Why Companies Raise Their Dividend Payments

When shopping for a dividend stock to add to their portfolio, an investor may see that a company has recently increased their dividend payments. While this is generally a positive scenario, the investor should perform due diligence before purchasing the stock to ensure that they fully understand the reasoning behind the increase. A slight increase probably means the company is following their standard operating procedures, while a huge jump could be a red flag.

To Attract Investors

Most companies are interested in maintaining an upward trend in their stock prices to match or beat the inflation rate. When prices begin to stagnate or drop, many investors will sell their shares and force the price to go even lower. To battle this trend, a company may increase dividends to attract new investors. As shares are purchased, the stock prices stabilize or begin to increase again.

To Maintain Yield

Unless the dividend is increased, the yield will drop as the stock’s price rises. The relationship between stock prices and dividend payments is a delicate balance that is reported as the stock’s yield. Because many analysts judge the strength of a company’s stability based primarily on the dividend’s yield, a company will take measures to maintain a steady ratio. Yield is calculated by dividing the dividend payments by the stock price. To maintain the dividend yield, the dividend payment must be increased in proportion to any increase in stock price.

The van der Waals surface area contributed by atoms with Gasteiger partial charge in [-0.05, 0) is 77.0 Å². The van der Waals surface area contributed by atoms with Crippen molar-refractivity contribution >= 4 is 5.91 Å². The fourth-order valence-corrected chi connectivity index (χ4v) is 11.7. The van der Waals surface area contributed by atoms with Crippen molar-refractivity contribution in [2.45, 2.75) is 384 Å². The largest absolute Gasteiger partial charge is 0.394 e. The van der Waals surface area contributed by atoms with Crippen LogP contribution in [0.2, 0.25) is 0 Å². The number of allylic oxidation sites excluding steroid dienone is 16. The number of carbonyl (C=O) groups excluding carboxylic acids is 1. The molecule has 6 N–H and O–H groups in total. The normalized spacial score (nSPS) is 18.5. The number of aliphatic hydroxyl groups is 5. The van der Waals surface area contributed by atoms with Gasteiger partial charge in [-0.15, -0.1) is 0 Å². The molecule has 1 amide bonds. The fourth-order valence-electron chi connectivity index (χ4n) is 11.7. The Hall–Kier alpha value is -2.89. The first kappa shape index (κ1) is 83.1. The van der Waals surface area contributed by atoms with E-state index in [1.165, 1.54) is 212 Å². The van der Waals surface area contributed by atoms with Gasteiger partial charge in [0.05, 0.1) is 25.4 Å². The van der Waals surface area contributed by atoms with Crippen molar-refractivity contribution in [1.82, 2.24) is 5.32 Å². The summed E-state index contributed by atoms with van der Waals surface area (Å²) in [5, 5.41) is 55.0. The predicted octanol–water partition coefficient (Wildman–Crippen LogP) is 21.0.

Intra-Industry Competition

In order to prevent the loss of potential shareholders to the competition, a company may increase their dividends to meet or exceed those paid by another company within their industry. In highly-competitive business areas, competition can be fierce with little to differentiate each brand other than stock prices and dividend yields. When everything else is even, the investor will typically choose a stock based on their potential return on investment (ROI) and purchase the stock with the highest dividend payment.

Display of Strength and Stability

In the stock market arena, steady dividend increases can be the ultimate show of strength and stability. The prestigious group of stocks commonly known as the Dividend Aristocrats has steadily increased their dividends every year for at least 20 years. Even if the increase is minimal, a company that is placed on this list will take steps to make sure they retain their position. A slow but steady dividend increase accompanied by a similar trend in the stock’s price will mark a stock as a dependable purchase.

Improved Earnings & Cash Flow

When earnings and cash flow have improved, a company will have a hard time explaining why they aren’t increasing their dividends. While some of a company’s profits can be expected to go towards reinvestment in the company’s future, each business also has a duty to the owners, their shareholders. If the investors review the company’s annual financial reports and notice a significant improvement that wasn’t shared with them, they may decide to sell their shares or vote in a new controlling board.

A Show of Confidence

While a current availability of cash is required to make a dividend payment, a dividend increase often indicates that a company is confident that their future cash influx will only increase. Before a company announces a dividend program or a dividend increase, most will have taken pains to forecast their future earnings to ensure the sustainability of the dividend payments. Canceling dividends once they have begun could cause many shareholders to sell. Of course, the whole picture must be taken into account before determining that this is the reason for the increase.

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